|Publication number||US4475789 A|
|Application number||US 06/319,197|
|Publication date||Oct 9, 1984|
|Filing date||Nov 9, 1981|
|Priority date||Nov 9, 1981|
|Publication number||06319197, 319197, US 4475789 A, US 4475789A, US-A-4475789, US4475789 A, US4475789A|
|Inventors||David A. Kahn|
|Original Assignee||Canadian Patents & Development Limited|
|Export Citation||BiBTeX, EndNote, RefMan|
|Patent Citations (9), Referenced by (32), Classifications (6), Legal Events (7)|
|External Links: USPTO, USPTO Assignment, Espacenet|
This invention relates to a tap for monitoring an optical signal in a fiber. The tap finds particular application for monitoring the output power of optical transmitters.
Optical fiber waveguide transmitters are often required to be equipped with a transmitted power monitor. The most common application of such a monitor is that of alarm diagnosis in the event of optical source failure. Other applications include the stabilization of output power and feedback linearization.
Basically, in a fiberoptic monitoring tap, a predetermined fraction of light from an optical fiber is diverted from the fiber and directed to a photodetector where its power level is measured.
A known fiberoptic tap is made by twisting together two lengths of optical fiber, heating the twisted pair in a twist region, and pulling the twisted pair from either end to encourage fusion at the heated region. The resulting component has four ports. Typically, when monitoring transmitter power, one port is coupled to the optical source, a second port is spliced to the output fiber, a third port is redundant and so is placed in a reservoir of index-matched oil, and from the last port is taken the monitored light signal from which the transmitted output power can be calculated.
Like other known taps, this power tap incurs a penalty in the form of reduction of transmitted power. Some power is diverted to the monitor photodetector and some is lost by device coupling imperfections.
A fiberoptic tap is now proposed in which the principle of conservation of radiance is used and which, when practically embodied as a transmitter power monitor, draws only optical power which is superfluous to that which can be transmitted into the output fiber.
According to the invention there is provided an optical fiber tap comprising first and second optical fibers, the first fiber having a higher mode volume than the second fiber whereby one end of the second fiber located to receive light emitted from one end of the first fiber receives only a fraction of the emitted light, and means for directing to a photodetector light radiated from the first fiber end other than said fraction directed into the second fiber.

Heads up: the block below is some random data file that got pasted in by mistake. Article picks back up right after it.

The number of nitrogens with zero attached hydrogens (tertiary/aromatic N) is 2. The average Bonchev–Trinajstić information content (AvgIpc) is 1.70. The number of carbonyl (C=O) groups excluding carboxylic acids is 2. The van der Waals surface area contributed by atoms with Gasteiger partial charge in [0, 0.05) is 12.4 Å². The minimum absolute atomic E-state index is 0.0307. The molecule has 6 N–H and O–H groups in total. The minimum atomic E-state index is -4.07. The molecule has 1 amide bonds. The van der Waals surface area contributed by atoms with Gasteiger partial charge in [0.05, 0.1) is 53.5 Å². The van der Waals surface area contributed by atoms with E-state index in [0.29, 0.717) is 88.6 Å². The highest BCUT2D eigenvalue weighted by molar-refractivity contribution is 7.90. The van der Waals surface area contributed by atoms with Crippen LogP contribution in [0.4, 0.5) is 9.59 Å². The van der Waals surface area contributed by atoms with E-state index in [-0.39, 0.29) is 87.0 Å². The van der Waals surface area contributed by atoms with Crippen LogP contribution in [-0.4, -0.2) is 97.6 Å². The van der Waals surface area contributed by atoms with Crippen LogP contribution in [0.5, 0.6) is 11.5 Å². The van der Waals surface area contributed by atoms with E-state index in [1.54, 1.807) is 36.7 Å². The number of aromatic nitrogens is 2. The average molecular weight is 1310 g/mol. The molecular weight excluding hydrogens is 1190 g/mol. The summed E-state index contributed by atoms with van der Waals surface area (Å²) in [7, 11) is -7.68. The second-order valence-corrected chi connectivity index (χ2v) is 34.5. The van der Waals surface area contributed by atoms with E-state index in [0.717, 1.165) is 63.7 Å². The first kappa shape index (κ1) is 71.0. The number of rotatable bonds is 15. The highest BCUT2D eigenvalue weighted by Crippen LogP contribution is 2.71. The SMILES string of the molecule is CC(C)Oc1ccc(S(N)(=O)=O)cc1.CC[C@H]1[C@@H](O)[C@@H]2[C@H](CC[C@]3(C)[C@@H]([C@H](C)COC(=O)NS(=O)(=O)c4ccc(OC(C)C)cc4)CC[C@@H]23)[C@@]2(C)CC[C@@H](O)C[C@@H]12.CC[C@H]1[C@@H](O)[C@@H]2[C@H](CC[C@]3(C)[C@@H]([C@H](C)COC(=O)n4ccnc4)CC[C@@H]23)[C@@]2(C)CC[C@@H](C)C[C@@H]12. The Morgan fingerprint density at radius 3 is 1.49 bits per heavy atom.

The first and second fibers can be spliced together. Preferably a large area photodiode is located close to a junction region between the spliced fiber ends so as to receive light radiated from the junction region. The photodiode can be maintained in position by a mass of transparent adhesive surrounding the junction region, such mass acting to transmit radiated light towards the photodiode.
The photodetector can alternatively be maintained at a remote location. In such an embodiment, a transparent prism can be sealed into a mass of transparent adhesive adjacent the junction region so that light transmitted to the transparent block is directed predominantly from one face of the prism. The photodetector can be located adjacent to the prism face or can be located at the end of monitoring optics coupled to the emitting face.
In most practical fiberoptic installations, output or line fibers are of the graded index type, such fiber being characterized by a relatively lower mode volume in comparison to a step-index fiber of equivalent core size. Thus for coupling light from a light emitting source to a graded index output fiber, the first fiber of the tap can be a pigtail of step-index fiber with the second fiber being a pigtail of graded index fiber which cannot support all of the modes generated in the step-index fiber. However, the only requirement of the tap is that some modes transmitted through the first fiber should not be supportable in the second fiber. Consequently, so long as the mode volumes differ appropriately, the transition can be step-index to step-index or graded index to graded index.
Embodiments of the invention will now be described by way of example, with reference to the accompanying drawings in which:
FIG. 1 show a fiberoptic tap according to the invention, the tap incorporating a large area photodiode; and
FIG. 2 shows an alternative embodiment of fiberoptic tap for use with a remote photodetector.
Referring in detail to FIG. 1, there is shown a light emitting diode 10, a fiberoptic tap 12, and a line fiber 14. The power tap has two pigtail fibers 16 and 18 of substantially identical core area, the fibers being spliced together, for example by the well-known fusion splicing technique. Immediately adjacent to a splice zone 20 is a large area photodiode 22 of a type available from SILONEX under the model number NSL 703, the spliced fiber being fixed in position adjacent the photodiode 22 by a mass 24 of adhesive. A suitable adhesive is made by Norland under the model No. NOA 61. The adhesive is not brittle and flows easily so producing a very smooth surface when it cures. The pigtail fiber 16 is a relatively high mode volume step-index fiber, the mode volume basically being a measure of the maximum light which the fiber can carry, this being a function both of the fiber numerical aperture and the core diameter. The fiber 18 has a lower mode volume owing to its graded index core. The light emitting diode 10 has an emitting diameter equal to or greater to the core diameter of the pigtail fiber 16 to which it is coupled. This ensures that the step-index pigtail fiber 16 is fully excited. In particular it supports modes which cannot be supported in the other pigtail fiber 18. Power transmitted across the splice zone 20 is only 50% of the power transmitted by fiber 16 because of the difference in refractive index profiles of the two fibers.